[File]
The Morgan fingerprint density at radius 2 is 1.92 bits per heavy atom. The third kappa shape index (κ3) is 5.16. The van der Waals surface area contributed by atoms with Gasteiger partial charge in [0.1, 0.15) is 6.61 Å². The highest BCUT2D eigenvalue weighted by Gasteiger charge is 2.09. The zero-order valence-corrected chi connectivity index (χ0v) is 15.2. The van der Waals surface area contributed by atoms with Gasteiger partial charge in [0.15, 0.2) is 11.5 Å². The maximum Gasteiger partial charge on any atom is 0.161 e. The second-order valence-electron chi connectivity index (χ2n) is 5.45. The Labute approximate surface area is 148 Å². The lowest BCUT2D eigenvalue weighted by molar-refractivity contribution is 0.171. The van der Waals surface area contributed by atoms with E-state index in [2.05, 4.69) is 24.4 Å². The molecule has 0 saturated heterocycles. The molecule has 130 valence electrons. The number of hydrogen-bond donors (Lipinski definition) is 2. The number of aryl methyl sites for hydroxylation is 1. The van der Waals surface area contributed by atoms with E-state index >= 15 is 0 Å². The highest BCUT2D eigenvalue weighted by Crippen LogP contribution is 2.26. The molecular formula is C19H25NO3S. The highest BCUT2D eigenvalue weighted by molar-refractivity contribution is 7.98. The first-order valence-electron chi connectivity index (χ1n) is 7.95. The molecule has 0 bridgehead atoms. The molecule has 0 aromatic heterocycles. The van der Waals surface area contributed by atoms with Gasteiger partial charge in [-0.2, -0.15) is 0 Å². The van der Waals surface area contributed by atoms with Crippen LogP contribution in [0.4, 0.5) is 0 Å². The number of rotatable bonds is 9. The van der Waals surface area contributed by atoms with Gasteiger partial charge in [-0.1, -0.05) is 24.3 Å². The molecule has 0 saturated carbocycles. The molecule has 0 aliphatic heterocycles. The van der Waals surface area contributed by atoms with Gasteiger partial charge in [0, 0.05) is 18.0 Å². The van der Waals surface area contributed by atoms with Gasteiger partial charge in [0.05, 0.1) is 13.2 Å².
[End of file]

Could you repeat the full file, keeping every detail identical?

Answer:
The Morgan fingerprint density at radius 2 is 1.92 bits per heavy atom. The third kappa shape index (κ3) is 5.16. The van der Waals surface area contributed by atoms with Gasteiger partial charge in [0.1, 0.15) is 6.61 Å². The highest BCUT2D eigenvalue weighted by Gasteiger charge is 2.09. The zero-order valence-corrected chi connectivity index (χ0v) is 15.2. The van der Waals surface area contributed by atoms with Gasteiger partial charge in [0.15, 0.2) is 11.5 Å². The maximum Gasteiger partial charge on any atom is 0.161 e. The second-order valence-electron chi connectivity index (χ2n) is 5.45. The Labute approximate surface area is 148 Å². The lowest BCUT2D eigenvalue weighted by molar-refractivity contribution is 0.171. The van der Waals surface area contributed by atoms with E-state index in [2.05, 4.69) is 24.4 Å². The molecule has 0 saturated heterocycles. The molecule has 130 valence electrons. The number of hydrogen-bond donors (Lipinski definition) is 2. The number of aryl methyl sites for hydroxylation is 1. The van der Waals surface area contributed by atoms with E-state index >= 15 is 0 Å². The highest BCUT2D eigenvalue weighted by Crippen LogP contribution is 2.26. The molecular formula is C19H25NO3S. The highest BCUT2D eigenvalue weighted by molar-refractivity contribution is 7.98. The first-order valence-electron chi connectivity index (χ1n) is 7.95. The molecule has 0 bridgehead atoms. The molecule has 0 aromatic heterocycles. The van der Waals surface area contributed by atoms with Gasteiger partial charge in [-0.2, -0.15) is 0 Å². The van der Waals surface area contributed by atoms with Crippen LogP contribution in [0.4, 0.5) is 0 Å². The number of rotatable bonds is 9. The van der Waals surface area contributed by atoms with Gasteiger partial charge in [-0.1, -0.05) is 24.3 Å². The molecule has 0 saturated carbocycles. The molecule has 0 aliphatic heterocycles. The van der Waals surface area contributed by atoms with Gasteiger partial charge in [0, 0.05) is 18.0 Å². The van der Waals surface area contributed by atoms with Gasteiger partial charge in [0.05, 0.1) is 13.2 Å².